Her claim was to clarify the law and how Crimes Act sections, including on homicide and suicide, should be read in light of the Bill of Rights, Butler said.
It was said the guarantee not to be deprived of life was infringed if Seales could not get aid in dying, as this would force her to prematurely take her own life while she was still able to do so without help.
She also had the right not to be subject to cruel, degrading or disproportionately severe treatment and it was said that would be infringed if her choices were to take her own life or face the prospect of intolerable suffering.
Her lawyer said aid in dying was either not banned under the Crimes Act for a person in Seales' position or, if it was banned, that was inconsistent with her rights.
Her general practitioner, whose name was suppressed, was willing to help her die if it was legal.
The Attorney-General was named as defendant to the claim. His lawyer, Solicitor-General Mike Heron, QC, said the law was clear that aid in dying was not available, regardless of the Bill of Rights.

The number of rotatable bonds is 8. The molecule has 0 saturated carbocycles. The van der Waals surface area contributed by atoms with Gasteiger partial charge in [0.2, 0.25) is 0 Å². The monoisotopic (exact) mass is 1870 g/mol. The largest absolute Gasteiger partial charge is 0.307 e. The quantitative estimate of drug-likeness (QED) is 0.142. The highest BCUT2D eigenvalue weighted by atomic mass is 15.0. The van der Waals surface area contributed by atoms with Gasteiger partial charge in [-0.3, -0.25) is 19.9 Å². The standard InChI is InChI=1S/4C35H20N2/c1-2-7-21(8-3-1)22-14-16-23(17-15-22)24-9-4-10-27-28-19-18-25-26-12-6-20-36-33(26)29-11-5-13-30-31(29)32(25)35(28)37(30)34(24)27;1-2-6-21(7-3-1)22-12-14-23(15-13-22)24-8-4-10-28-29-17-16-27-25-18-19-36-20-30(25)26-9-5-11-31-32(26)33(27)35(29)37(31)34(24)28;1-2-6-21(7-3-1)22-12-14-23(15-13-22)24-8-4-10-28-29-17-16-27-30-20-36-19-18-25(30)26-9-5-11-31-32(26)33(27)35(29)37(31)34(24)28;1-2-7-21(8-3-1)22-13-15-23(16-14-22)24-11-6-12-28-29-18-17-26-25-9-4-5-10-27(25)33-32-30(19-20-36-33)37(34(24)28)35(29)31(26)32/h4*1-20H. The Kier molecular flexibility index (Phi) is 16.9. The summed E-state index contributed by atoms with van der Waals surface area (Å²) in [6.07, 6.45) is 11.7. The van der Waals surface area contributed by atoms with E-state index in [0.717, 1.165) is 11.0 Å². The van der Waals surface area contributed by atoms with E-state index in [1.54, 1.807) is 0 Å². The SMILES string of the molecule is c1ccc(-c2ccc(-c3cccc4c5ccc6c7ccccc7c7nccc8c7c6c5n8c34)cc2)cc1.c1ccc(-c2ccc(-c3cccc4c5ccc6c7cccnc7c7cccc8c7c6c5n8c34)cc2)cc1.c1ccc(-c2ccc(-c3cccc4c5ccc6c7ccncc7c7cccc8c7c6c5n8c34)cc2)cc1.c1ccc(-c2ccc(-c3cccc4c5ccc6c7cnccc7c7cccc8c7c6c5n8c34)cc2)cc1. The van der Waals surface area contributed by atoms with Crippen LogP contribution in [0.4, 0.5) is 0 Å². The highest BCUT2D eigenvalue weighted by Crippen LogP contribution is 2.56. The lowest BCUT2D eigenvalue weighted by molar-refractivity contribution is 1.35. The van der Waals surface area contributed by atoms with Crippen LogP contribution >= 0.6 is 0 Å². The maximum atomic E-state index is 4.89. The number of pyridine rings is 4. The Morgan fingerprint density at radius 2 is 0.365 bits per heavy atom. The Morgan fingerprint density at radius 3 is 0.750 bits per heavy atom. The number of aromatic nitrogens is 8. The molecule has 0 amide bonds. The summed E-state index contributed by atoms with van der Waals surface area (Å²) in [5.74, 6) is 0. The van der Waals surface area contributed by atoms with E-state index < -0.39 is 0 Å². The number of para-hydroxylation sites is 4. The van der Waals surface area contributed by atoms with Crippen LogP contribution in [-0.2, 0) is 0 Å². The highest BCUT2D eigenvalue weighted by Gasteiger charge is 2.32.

Her options also included quality palliative care to avoid or lessen pain and suffering, Heron told the court.
He said if Seales' claim was accepted it would have implications beyond her case.
Three groups were allowed to make submissions on the case, even though they were not parties.
The Care Alliance, a group opposed to euthanasia, echoed the Attorney-General's submissions that if Seales won it would impact others. The alliance said it would amount to euthanasia on demand for all terminally ill, mentally competent adults, and potentially put at risk the lives of vulnerable people, such as the disabled, elderly and frail, and the mentally ill.
The Voluntary Euthanasia Society said Seales should win. Giving her a prescription for medication that would end her suffering would be a continuation of her medical care.
The Human Rights Commission was neutral on Seales' ultimate question but said if the law was inconsistent with the Bill of Rights then the court should say so.
Already this year courts in Canada and South Africa have said doctors can help terminally ill people die. Other countries have laws that specifically allow doctors to give patients aid to die, either by giving access to lethal medication or administering lethal medication.